By: Kim Koporc, Director, Children Without Worms (CWW)
World Water Day, serves as a reminder of how much disease could be prevented if people had access to clean water.
Through the partnership with CWW distributes mebendazole to reach school-age children in eight countries. However, de-worming alone is not enough, so our work focuses on an integrated approach that will not just rid children of worms once they are infected, but break the cycle of infection.
The World Wildlife Fund (WWF) is best known for its conservation work, but it has also been a key partner in our effort to bring Soil Transmitted Helminths (STH) under control in Cameroon because good human health and good environmental health go hand-in-hand.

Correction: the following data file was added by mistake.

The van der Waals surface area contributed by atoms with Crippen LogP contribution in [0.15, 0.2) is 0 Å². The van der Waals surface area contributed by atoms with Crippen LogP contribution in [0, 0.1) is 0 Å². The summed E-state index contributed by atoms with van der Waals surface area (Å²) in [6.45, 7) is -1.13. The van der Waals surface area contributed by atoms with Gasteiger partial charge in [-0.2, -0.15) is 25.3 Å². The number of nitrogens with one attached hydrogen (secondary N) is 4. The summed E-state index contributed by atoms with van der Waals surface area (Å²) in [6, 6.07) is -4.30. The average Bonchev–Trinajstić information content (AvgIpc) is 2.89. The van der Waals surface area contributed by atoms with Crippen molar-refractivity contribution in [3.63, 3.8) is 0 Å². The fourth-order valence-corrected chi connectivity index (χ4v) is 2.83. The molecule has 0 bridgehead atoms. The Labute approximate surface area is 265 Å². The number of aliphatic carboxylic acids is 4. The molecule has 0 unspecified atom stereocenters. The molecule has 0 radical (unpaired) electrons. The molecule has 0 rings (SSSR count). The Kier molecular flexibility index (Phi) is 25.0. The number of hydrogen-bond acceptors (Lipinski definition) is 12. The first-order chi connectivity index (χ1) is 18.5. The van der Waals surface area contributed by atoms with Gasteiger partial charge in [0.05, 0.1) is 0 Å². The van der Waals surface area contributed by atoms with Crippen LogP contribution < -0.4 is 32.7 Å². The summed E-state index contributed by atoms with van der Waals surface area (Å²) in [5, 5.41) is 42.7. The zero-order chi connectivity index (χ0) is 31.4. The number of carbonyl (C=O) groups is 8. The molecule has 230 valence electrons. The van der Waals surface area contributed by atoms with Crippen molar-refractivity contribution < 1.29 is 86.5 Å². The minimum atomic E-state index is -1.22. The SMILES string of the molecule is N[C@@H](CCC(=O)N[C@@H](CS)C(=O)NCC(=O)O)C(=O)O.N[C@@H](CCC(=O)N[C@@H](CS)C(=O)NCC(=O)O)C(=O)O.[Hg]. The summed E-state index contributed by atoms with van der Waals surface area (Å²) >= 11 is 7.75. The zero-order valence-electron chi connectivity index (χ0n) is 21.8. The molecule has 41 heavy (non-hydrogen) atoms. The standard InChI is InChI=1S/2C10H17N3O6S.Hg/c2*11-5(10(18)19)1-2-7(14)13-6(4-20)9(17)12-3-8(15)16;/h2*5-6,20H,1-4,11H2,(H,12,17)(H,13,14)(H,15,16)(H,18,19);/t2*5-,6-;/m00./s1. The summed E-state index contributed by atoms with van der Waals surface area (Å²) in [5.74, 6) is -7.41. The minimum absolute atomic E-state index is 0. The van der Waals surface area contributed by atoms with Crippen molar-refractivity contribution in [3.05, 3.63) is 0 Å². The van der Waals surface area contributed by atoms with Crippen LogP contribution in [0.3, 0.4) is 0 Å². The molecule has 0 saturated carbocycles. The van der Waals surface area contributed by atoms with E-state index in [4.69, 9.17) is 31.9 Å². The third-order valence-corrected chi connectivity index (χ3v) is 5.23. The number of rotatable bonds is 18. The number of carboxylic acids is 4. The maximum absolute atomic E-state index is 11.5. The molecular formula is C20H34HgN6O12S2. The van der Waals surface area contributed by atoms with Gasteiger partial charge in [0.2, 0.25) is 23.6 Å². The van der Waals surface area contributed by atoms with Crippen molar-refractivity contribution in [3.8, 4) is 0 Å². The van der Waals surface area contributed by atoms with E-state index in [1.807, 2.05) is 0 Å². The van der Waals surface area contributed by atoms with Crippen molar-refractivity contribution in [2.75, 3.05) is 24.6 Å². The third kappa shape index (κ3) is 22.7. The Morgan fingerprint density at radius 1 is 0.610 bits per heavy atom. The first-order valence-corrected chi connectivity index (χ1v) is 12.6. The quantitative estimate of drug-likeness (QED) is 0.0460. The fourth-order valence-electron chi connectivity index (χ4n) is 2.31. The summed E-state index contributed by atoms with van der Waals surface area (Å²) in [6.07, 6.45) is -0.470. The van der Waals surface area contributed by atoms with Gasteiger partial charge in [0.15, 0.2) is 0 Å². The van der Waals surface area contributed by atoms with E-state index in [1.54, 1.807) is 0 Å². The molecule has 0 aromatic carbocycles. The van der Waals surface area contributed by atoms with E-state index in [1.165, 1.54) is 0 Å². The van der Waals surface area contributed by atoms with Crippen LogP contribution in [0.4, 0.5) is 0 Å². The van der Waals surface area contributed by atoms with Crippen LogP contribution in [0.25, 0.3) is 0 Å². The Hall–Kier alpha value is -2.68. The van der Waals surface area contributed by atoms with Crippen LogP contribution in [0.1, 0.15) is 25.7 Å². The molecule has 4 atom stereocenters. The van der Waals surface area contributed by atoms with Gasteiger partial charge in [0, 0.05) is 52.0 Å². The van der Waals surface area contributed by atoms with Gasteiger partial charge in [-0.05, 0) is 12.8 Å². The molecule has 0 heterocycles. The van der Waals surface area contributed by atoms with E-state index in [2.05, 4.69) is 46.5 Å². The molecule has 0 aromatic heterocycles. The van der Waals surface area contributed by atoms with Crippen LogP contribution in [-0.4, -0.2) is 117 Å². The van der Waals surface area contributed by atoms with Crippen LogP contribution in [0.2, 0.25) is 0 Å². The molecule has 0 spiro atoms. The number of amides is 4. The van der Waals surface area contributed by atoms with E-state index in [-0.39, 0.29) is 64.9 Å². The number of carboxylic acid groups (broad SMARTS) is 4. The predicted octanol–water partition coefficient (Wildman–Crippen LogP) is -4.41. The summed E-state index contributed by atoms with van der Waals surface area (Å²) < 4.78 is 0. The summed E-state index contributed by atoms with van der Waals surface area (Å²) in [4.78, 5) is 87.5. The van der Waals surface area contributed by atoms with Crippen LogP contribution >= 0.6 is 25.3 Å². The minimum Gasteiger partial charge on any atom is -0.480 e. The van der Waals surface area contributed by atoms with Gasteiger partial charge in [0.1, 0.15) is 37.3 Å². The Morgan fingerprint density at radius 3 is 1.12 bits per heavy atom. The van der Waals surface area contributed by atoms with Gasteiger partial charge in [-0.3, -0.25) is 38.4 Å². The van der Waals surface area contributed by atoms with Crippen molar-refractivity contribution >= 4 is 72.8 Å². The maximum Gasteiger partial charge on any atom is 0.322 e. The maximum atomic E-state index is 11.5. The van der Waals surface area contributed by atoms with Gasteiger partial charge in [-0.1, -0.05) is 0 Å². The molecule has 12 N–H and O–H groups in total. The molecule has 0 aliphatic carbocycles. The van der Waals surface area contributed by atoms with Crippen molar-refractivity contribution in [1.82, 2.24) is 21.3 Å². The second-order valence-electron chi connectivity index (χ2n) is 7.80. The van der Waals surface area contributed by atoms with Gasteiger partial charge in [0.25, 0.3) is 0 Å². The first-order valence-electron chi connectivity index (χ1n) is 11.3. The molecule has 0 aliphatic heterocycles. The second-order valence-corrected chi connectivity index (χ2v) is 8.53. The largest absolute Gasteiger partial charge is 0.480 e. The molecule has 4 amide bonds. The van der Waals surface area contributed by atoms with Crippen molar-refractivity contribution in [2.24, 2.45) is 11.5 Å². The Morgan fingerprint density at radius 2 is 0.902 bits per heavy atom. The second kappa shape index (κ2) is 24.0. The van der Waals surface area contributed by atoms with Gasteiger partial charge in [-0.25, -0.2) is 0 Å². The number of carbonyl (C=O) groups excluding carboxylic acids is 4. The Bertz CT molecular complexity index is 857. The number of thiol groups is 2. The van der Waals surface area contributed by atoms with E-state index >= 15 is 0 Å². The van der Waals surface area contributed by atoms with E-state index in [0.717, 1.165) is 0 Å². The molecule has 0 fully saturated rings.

CWW began collaborating with the World Wildlife Fund’s Population-Health-Environment (WWF-PHE) program in Cameroon to promote the WASHED framework – a comprehensive approach that advocates for access to water, sanitation, hygiene education and de-worming medication to minimize the risk of STH infection. The PHE program works in the southwest of the country, in villages bordering the Lobeke National Park. The program partners with the local government and a Catholic hospital to promote hygiene, access to potable water, improved sanitary latrines and de-worming school-age children, among other health-promoting activities. Continue reading